A new South Dakota law that mandates the display of the national motto “In God We Trust” in public schools is now in effect.
According to the law, state public schools must display the motto in a manner that is approved by school principals and is at least 12 inches by 12 inches in size.
Wade Pogany, executive director of the Associated School Boards of South Dakota, told The Associated Press last week that schools have enacted the new law in various ways.
“Some have plaques. Other have it painted on the wall, maybe in a mural setting,” said Pogany. “[In one school] it was within their freedom wall. They added that to a patriotic theme.”
“In God We Trust” became the official motto of the United States on July 30, 1956, when President Dwight Eisenhower signed a law that also imprinted the motto on national currency.
In recent years, secularist organizations have attempted to have the motto removed from U.S. currency and elsewhere, arguing that “In God We Trust” violates church and state separation.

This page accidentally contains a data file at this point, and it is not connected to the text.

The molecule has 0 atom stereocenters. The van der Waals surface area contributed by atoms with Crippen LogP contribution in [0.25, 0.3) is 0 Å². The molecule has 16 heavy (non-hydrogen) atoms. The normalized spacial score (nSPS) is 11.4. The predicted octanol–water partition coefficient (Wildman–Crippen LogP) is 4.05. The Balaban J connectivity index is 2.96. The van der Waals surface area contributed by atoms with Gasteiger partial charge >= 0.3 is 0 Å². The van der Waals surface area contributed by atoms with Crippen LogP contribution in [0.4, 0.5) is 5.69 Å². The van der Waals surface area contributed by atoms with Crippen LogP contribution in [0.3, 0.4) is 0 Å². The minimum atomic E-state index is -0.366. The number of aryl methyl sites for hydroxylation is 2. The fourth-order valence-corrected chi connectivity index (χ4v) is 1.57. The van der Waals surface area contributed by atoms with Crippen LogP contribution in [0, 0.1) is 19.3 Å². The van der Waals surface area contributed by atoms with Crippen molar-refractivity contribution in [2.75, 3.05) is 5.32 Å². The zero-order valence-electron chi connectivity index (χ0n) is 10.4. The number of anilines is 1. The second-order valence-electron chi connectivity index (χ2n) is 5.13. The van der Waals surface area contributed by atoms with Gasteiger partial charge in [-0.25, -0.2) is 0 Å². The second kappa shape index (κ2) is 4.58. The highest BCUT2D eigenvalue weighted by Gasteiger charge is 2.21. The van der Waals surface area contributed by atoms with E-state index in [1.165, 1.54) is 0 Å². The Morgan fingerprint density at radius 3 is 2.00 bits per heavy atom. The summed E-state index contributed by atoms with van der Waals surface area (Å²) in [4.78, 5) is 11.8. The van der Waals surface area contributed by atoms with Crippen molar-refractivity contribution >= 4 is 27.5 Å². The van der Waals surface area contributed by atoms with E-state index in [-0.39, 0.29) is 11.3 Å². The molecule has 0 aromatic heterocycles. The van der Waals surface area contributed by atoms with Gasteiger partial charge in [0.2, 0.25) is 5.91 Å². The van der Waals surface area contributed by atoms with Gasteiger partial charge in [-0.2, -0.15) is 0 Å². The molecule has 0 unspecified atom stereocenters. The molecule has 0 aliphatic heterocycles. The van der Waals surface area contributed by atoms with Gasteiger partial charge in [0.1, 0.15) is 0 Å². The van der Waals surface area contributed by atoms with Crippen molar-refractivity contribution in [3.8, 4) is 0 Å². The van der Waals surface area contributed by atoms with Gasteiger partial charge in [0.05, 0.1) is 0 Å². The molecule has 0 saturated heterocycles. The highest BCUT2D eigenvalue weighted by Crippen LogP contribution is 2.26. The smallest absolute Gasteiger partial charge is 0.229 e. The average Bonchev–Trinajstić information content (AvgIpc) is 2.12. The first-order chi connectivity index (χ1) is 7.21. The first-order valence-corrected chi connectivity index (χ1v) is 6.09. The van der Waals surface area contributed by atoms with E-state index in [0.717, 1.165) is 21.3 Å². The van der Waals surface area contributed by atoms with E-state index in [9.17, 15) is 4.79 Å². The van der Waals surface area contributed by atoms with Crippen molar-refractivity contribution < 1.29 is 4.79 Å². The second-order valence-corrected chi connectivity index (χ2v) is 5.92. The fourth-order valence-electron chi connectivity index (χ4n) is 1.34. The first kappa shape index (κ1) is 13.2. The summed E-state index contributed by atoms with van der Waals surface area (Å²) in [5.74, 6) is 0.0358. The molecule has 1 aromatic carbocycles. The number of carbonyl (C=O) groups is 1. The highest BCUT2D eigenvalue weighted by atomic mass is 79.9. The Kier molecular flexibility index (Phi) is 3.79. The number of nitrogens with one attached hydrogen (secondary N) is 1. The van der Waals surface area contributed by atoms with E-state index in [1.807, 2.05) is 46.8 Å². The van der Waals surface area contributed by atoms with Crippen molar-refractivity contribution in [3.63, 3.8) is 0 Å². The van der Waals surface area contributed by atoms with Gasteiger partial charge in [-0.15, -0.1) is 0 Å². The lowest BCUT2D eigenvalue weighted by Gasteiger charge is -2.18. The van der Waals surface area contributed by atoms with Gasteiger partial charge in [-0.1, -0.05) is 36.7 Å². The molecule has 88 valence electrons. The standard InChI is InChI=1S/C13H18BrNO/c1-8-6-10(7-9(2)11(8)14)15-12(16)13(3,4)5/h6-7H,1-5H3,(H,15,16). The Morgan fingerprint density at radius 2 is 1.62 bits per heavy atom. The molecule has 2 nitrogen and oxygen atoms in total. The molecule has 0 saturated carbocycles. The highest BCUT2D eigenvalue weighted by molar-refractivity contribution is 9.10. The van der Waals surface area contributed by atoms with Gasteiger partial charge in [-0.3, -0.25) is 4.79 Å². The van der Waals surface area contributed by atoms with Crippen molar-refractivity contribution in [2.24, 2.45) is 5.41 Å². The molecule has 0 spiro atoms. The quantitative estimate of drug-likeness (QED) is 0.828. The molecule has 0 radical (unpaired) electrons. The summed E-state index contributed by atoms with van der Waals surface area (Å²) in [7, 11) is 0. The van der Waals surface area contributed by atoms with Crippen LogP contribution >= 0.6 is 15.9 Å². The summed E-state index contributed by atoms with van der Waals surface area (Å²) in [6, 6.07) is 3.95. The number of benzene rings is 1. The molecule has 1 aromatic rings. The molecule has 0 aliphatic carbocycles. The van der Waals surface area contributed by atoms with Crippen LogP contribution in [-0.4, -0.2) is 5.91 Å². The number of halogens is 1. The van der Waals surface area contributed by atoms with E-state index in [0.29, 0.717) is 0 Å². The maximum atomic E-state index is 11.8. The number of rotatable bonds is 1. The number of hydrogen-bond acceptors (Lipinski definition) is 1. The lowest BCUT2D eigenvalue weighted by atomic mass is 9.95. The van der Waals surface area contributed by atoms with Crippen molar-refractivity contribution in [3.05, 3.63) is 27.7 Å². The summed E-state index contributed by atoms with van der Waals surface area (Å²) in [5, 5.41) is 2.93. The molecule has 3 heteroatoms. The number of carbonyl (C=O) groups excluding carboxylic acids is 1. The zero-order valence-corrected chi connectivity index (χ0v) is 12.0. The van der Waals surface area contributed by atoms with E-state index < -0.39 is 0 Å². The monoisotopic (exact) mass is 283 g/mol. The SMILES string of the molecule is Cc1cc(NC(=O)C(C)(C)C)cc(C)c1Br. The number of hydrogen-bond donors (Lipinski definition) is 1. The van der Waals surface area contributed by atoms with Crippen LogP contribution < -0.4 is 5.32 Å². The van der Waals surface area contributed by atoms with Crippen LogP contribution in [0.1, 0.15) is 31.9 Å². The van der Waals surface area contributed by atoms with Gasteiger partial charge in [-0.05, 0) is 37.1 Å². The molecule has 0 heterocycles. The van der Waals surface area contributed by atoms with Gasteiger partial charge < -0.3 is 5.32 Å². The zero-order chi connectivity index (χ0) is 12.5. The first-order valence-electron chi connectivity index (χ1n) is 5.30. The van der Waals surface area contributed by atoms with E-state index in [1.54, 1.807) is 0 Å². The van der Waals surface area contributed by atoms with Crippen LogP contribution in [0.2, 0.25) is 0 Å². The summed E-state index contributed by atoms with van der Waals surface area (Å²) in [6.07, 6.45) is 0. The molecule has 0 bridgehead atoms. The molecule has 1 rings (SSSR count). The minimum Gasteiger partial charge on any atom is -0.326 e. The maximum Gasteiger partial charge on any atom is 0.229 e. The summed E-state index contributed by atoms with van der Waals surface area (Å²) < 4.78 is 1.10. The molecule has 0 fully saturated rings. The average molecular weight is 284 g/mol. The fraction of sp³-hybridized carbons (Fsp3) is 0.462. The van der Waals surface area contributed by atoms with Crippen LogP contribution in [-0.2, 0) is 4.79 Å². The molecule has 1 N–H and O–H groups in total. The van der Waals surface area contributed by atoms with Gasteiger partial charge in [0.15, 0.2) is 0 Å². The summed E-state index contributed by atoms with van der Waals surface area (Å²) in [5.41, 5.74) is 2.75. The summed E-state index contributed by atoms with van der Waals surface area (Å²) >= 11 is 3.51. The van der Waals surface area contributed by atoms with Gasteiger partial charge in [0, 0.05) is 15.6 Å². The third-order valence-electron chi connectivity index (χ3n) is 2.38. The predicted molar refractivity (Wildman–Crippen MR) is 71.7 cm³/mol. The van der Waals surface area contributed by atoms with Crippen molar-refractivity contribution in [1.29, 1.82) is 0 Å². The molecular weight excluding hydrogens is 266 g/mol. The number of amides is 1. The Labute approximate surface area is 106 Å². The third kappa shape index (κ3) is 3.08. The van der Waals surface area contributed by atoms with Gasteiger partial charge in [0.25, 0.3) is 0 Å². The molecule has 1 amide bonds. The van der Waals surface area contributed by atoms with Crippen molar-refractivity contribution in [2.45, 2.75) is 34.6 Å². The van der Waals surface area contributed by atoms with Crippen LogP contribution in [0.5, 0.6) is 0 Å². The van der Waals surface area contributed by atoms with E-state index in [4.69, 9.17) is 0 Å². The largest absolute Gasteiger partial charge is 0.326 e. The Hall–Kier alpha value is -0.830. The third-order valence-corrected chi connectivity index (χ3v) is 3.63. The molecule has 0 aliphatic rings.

The Madison, Wisconsin-based Freedom From Religion Foundation denounced South Dakota for enacting the new law, having actively campaigned against it when it was in the legislature.
“The law — insultingly confusing patriotism with piety — is part of the nationwide legislative push by Project Blitz, which is a stealth campaign to inject religious bills into state legislatures across the country,” the FFRF said last week.
“One-third of millennials are ‘nones,’ and one-fifth of Gen Z explicitly identifies as atheist or agnostic. A large portion of the schoolchildren in South Dakota belong to Gen Z — and with the required display of an explicitly religious motto, religion is being imposed on the freethinkers among them.”
The Rev. Franklin Graham, head of the Billy Graham Evangelistic Association, took to his official Facebook page to commend South Dakota over its law.
“Way to go South Dakota!” wrote Graham. “When you think about it, this simple four-word historic motto is so profound. The only hope for the future of our nation is in Almighty God.”
“This should not only be the motto on our country’s currency, but the motto of our families, lived out every day. Maybe we should take a lesson from South Dakota schools and stencil it in our homes — and in our hearts.”